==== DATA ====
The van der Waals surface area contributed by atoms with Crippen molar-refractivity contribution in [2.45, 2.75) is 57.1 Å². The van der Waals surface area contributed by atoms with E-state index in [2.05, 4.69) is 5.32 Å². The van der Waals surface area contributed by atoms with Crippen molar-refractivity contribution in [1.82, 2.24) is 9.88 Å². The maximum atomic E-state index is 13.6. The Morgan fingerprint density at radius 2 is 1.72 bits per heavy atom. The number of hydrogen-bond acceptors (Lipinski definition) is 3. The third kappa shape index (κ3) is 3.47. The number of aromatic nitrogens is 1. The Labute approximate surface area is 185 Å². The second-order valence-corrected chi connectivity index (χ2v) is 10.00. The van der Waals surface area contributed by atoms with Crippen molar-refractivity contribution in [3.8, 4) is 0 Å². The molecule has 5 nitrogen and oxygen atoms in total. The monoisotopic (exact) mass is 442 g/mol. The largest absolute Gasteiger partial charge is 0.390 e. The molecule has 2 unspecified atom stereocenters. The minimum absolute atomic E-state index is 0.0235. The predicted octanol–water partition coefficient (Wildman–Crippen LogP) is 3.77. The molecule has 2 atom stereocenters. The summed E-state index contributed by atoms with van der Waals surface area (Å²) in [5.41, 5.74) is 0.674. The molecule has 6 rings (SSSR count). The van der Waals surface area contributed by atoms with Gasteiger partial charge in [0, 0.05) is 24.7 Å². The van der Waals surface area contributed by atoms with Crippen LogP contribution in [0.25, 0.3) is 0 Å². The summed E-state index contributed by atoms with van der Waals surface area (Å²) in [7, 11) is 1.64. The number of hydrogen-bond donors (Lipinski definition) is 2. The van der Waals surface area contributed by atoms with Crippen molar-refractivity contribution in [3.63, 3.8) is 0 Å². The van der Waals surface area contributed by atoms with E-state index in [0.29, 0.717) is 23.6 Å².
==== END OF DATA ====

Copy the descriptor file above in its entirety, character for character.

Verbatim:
The van der Waals surface area contributed by atoms with Crippen molar-refractivity contribution in [2.45, 2.75) is 57.1 Å². The van der Waals surface area contributed by atoms with E-state index in [2.05, 4.69) is 5.32 Å². The van der Waals surface area contributed by atoms with Crippen molar-refractivity contribution in [1.82, 2.24) is 9.88 Å². The maximum atomic E-state index is 13.6. The Morgan fingerprint density at radius 2 is 1.72 bits per heavy atom. The number of hydrogen-bond acceptors (Lipinski definition) is 3. The third kappa shape index (κ3) is 3.47. The number of aromatic nitrogens is 1. The Labute approximate surface area is 185 Å². The second-order valence-corrected chi connectivity index (χ2v) is 10.00. The van der Waals surface area contributed by atoms with Crippen molar-refractivity contribution in [3.8, 4) is 0 Å². The molecule has 5 nitrogen and oxygen atoms in total. The monoisotopic (exact) mass is 442 g/mol. The largest absolute Gasteiger partial charge is 0.390 e. The molecule has 2 unspecified atom stereocenters. The minimum absolute atomic E-state index is 0.0235. The predicted octanol–water partition coefficient (Wildman–Crippen LogP) is 3.77. The molecule has 2 atom stereocenters. The summed E-state index contributed by atoms with van der Waals surface area (Å²) in [5.41, 5.74) is 0.674. The molecule has 6 rings (SSSR count). The van der Waals surface area contributed by atoms with Gasteiger partial charge in [0, 0.05) is 24.7 Å². The van der Waals surface area contributed by atoms with Crippen LogP contribution in [0.25, 0.3) is 0 Å². The summed E-state index contributed by atoms with van der Waals surface area (Å²) in [7, 11) is 1.64. The number of hydrogen-bond donors (Lipinski definition) is 2. The van der Waals surface area contributed by atoms with Crippen molar-refractivity contribution in [3.63, 3.8) is 0 Å². The van der Waals surface area contributed by atoms with E-state index in [0.29, 0.717) is 23.6 Å².